5 out of 5 stars
You can also follow my reviews at the following links:

TWITTER – @KenMcKinley5

The Nightmare Girl – Jonathan Janz


Another top-notch offering from Jonathan Janz. The opening scene of The Nightmare Girl ranks right up there with Gage getting hit by the semi in Pet Sematary as one of the most gut wrenching moments in horror fiction for any parent to visualize. When Angie is losing it at the gas station and beating the hell out of a defenseless toddler, Janz succeeds in making the reader see red. Immediately, I loathed and despised the white-trash mom. I wanted to reciprocate the beatings she was dishing out and then I realized “It’s just a story”. Thats powerful stuff.

The tale then unfolds to reveal the chain of events that happen to Joe and his family for stepping in at the gas station that day. It is revealed that Angie and her mom are more than bad news. When CPS takes away her child due to her abuse, she brings down a whirlwind of hell on the crowd of people that stepped in that day. She also saves the worst for Joe. You see, Angie wasn’t just some pile of ordinary white-trash. She and her mother are a part of a cult full of lunatic fanatics and they are hell bent on making Joe and everyone he loves pay for what he did.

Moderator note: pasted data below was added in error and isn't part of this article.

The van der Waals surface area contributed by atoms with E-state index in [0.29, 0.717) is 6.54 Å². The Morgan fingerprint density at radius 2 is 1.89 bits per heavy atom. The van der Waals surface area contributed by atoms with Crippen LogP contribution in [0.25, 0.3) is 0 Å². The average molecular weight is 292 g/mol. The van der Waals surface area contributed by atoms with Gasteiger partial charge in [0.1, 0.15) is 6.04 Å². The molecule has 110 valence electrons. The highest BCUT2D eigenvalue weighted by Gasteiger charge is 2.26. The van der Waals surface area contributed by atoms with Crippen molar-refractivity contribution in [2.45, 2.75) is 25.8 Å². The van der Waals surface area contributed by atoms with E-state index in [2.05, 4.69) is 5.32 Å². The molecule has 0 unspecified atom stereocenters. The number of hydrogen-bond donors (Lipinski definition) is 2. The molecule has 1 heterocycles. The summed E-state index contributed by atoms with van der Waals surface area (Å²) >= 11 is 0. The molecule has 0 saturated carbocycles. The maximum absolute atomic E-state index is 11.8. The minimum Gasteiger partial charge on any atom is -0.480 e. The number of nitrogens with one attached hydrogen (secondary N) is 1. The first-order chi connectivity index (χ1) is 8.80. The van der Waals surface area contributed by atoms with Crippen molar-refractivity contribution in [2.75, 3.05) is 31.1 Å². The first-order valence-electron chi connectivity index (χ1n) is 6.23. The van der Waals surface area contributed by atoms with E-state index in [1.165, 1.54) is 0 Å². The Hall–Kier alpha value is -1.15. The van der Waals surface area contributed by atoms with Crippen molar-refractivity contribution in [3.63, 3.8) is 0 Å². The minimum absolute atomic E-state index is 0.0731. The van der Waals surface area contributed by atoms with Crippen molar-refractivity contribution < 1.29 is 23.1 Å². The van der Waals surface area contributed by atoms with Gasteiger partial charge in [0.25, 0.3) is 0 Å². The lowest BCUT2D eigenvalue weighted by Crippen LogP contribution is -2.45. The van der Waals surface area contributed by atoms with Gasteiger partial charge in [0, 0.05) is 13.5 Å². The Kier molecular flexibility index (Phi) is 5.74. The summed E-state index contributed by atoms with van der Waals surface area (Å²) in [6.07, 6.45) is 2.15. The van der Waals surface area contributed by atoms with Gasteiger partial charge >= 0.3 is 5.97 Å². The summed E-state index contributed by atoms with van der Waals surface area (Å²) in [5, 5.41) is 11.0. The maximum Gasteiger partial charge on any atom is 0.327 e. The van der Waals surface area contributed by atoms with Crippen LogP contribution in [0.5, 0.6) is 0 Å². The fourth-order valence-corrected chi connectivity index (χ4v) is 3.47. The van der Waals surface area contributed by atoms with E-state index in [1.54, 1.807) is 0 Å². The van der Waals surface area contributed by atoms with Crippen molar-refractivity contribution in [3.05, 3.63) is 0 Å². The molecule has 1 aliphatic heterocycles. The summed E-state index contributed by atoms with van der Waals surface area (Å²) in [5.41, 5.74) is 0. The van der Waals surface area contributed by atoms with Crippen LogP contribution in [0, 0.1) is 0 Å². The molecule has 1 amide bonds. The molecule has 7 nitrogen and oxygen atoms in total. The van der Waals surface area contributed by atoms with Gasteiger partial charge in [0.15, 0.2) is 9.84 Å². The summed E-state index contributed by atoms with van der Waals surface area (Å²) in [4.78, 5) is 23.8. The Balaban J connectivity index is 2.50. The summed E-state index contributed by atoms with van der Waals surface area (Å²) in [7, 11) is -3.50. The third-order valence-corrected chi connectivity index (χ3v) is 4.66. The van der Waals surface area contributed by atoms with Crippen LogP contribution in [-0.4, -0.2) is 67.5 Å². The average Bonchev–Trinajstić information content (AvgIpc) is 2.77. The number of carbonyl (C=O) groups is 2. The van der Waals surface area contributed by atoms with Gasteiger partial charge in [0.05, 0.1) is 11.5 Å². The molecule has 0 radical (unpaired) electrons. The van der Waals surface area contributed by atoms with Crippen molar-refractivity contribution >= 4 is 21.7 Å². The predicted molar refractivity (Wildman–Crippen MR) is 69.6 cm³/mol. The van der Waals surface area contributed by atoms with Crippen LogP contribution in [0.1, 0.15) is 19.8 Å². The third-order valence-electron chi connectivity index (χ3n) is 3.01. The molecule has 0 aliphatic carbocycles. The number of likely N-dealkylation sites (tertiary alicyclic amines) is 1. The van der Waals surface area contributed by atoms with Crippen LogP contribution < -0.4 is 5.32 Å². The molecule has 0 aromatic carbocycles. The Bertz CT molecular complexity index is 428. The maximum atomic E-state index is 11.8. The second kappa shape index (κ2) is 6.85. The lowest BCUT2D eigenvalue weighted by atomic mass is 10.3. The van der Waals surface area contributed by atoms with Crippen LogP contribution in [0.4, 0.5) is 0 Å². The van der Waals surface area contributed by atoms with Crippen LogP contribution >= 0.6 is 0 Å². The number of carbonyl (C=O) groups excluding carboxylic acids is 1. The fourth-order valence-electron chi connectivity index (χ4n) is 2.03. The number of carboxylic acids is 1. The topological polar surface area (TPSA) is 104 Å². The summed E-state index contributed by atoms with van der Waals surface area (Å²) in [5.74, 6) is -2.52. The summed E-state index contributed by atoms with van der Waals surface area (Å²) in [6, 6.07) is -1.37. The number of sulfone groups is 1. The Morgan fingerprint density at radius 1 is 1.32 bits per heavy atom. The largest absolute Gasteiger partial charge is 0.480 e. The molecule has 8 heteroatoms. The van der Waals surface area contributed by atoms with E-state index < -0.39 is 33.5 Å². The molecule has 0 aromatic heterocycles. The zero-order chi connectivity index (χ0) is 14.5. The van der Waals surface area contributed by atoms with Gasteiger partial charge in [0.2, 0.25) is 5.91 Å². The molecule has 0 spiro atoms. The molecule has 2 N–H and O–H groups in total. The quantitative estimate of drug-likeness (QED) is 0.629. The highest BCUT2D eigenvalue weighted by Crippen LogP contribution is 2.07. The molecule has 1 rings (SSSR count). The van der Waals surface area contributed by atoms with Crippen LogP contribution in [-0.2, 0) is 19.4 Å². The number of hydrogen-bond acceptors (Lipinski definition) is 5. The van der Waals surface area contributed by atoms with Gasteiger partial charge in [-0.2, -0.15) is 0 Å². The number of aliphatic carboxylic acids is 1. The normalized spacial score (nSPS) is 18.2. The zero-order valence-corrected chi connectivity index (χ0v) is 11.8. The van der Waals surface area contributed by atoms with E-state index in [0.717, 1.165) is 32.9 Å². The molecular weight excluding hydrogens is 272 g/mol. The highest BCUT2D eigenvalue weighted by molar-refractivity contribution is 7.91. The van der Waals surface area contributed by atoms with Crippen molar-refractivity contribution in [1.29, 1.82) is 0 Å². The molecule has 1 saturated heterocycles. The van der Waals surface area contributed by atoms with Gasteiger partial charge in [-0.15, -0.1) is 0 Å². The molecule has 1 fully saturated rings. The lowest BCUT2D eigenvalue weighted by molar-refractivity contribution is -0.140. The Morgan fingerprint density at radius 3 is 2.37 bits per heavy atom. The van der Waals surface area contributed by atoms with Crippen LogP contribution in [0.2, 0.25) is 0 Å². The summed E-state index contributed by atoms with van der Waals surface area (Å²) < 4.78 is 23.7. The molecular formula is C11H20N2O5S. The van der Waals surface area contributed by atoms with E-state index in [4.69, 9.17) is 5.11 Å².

Janz succeeds in creating tension filled scenes one after another culminating in a blood bath at the end. The villians in The Nightmare Girl are some of the best I’ve read in quite some time. You immediately can’t stand them. There’s no gray area here. You want to see them pay and pay dearly. With that being said, the only downside that I saw was Joe’s wife. I really had a hard time feeling sympathetic for her. She seemed like she was way too much high maintenance and I found Joe to always be kissing her ass when he really should’ve been standing up for himself. But, that’s just a small thing for me and really didn’t detract from the wonderful and POWERFUL story Janz creates here. Be ready to have your emotions super-charged when you read The Nightmare Girl. Good stuff!